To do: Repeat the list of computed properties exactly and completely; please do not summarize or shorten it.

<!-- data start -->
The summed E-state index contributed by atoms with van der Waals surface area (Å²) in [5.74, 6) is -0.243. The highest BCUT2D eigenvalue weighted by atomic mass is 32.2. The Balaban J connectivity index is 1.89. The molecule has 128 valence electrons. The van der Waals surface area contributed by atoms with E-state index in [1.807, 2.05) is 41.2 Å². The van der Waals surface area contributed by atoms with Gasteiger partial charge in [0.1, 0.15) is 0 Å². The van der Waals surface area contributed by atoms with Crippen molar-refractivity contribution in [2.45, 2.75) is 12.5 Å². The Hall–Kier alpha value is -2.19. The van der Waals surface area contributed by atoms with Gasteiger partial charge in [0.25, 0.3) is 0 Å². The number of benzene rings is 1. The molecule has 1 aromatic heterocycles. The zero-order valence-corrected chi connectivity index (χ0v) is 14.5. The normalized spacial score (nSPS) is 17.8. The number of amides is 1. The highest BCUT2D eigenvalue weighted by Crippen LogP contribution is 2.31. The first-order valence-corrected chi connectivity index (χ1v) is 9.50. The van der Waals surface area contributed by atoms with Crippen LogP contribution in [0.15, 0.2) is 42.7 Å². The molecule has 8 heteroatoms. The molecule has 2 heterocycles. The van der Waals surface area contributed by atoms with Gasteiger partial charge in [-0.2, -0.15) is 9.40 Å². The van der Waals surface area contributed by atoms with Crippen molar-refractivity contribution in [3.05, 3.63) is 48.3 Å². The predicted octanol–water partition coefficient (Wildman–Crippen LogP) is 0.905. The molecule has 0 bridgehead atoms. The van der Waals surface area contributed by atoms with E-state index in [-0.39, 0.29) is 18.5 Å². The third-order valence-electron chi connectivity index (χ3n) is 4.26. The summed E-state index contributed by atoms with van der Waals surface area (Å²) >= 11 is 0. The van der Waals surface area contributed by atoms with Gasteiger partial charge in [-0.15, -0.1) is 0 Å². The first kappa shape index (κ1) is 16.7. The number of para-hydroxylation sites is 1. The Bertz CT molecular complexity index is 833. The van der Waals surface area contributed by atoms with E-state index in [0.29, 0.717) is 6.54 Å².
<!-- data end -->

The summed E-state index contributed by atoms with van der Waals surface area (Å²) in [5.74, 6) is -0.243. The highest BCUT2D eigenvalue weighted by atomic mass is 32.2. The Balaban J connectivity index is 1.89. The molecule has 128 valence electrons. The van der Waals surface area contributed by atoms with E-state index in [1.807, 2.05) is 41.2 Å². The van der Waals surface area contributed by atoms with Gasteiger partial charge in [0.1, 0.15) is 0 Å². The van der Waals surface area contributed by atoms with Crippen molar-refractivity contribution in [2.45, 2.75) is 12.5 Å². The Hall–Kier alpha value is -2.19. The van der Waals surface area contributed by atoms with Gasteiger partial charge in [0.25, 0.3) is 0 Å². The number of benzene rings is 1. The molecule has 1 aromatic heterocycles. The zero-order valence-corrected chi connectivity index (χ0v) is 14.5. The normalized spacial score (nSPS) is 17.8. The number of amides is 1. The highest BCUT2D eigenvalue weighted by Crippen LogP contribution is 2.31. The first-order valence-corrected chi connectivity index (χ1v) is 9.50. The van der Waals surface area contributed by atoms with Crippen LogP contribution in [0.15, 0.2) is 42.7 Å². The molecule has 8 heteroatoms. The molecule has 2 heterocycles. The van der Waals surface area contributed by atoms with Gasteiger partial charge in [-0.2, -0.15) is 9.40 Å². The van der Waals surface area contributed by atoms with Crippen molar-refractivity contribution in [3.05, 3.63) is 48.3 Å². The predicted octanol–water partition coefficient (Wildman–Crippen LogP) is 0.905. The molecule has 0 bridgehead atoms. The van der Waals surface area contributed by atoms with E-state index in [-0.39, 0.29) is 18.5 Å². The third-order valence-electron chi connectivity index (χ3n) is 4.26. The summed E-state index contributed by atoms with van der Waals surface area (Å²) >= 11 is 0. The van der Waals surface area contributed by atoms with Gasteiger partial charge in [-0.15, -0.1) is 0 Å². The first kappa shape index (κ1) is 16.7. The number of para-hydroxylation sites is 1. The Bertz CT molecular complexity index is 833. The van der Waals surface area contributed by atoms with E-state index in [0.29, 0.717) is 6.54 Å².